The Delos Initiative on sacred natural sites in technologically developed countries was launched in 2004, in the context of the IUCN World Commission on Protected Areas (WCPA) of IUCN and its Task Force on Cultural and Spiritual Values of Protected Areas, currently a Specialist Group (SG/CSVPA). The Initiative is co-ordinated jointly by Thymio Papayannis (MedINA) and Josep-Maria Mallarach (Silene).
Three workshops have been organised up to now. Delos1 in Montserrat (Catalonia), Spain in 2006, Delos2 in Ouranoupolis (Mt Athos), Greece in 2007 and Delos3 Workshop in Inari, Finland in 2010.
The Delos Initiative is now organising its fourth workshop in Malta, in cooperation with the University of Malta and it will focus on case studies with a primary emphasis on Islam and on those relevant to more than one living religions.
Objectives of Delos4 are:
Presentation and critical analysis of case studies with a primary focus on Islam and on those relevant to more than one living religion (including conserved areas, like the himas, which are not equivalent to other ‘holy sites’, but are based on Islamic principles).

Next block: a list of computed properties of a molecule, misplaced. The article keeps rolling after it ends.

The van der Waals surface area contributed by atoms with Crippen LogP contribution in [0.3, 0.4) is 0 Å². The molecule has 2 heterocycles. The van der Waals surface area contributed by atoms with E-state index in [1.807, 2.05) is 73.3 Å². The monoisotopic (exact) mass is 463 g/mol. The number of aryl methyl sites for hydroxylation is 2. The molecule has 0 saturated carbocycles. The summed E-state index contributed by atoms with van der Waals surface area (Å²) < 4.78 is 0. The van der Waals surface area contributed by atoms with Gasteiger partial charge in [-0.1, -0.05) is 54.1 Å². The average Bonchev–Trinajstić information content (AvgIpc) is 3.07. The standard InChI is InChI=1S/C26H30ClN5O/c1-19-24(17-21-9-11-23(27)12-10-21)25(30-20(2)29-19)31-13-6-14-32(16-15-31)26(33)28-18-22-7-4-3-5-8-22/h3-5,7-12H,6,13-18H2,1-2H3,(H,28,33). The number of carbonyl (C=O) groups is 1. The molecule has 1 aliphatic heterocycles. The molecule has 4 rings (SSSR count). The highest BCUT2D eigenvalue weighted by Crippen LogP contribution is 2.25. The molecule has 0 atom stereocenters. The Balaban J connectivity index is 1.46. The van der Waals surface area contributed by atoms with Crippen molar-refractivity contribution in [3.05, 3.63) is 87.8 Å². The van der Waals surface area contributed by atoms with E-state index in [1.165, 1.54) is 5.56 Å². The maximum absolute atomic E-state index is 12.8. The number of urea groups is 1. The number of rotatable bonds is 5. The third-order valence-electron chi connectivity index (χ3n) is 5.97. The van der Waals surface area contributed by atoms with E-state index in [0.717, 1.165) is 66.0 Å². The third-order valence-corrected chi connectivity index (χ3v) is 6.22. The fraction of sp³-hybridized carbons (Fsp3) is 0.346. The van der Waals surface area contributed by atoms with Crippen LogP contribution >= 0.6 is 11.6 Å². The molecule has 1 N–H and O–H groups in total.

Extraction of lessons to be drawn concerning the integration of spiritual concerns in the management of natural sites.
Identification of case studies and lessons that could be included in the future updated and more encompassing IUCN Guidelines on Sacred Natural Sites.
Bassam Alkanar, SPNL Media Campaigner, will present a case study titled “Selected Hima with spiritual values: Anjar – Bekaa Valley” during Delos4 held from 24-26 April 2017, Franciscan Retreat House of Porziuncola, Malta.
One of the most striking features of Lebanon is its tradition of religious pluralism, making the country unique, in particular in the Middle East, but also beyond.
To date, 18 confessions have been officially recognized by the State. Religious diversity is compounded by ethnic diversity,
The Society for the Protection of Nature in Lebanon (SPNL) is currently leading the revival of the Hima approach
Since 2004, the SPNL has helped to establish 18 Himas in six Important Bird and Biodiversity Areas (IBBAs) , many of these Himas convey a spiritual and religious significance.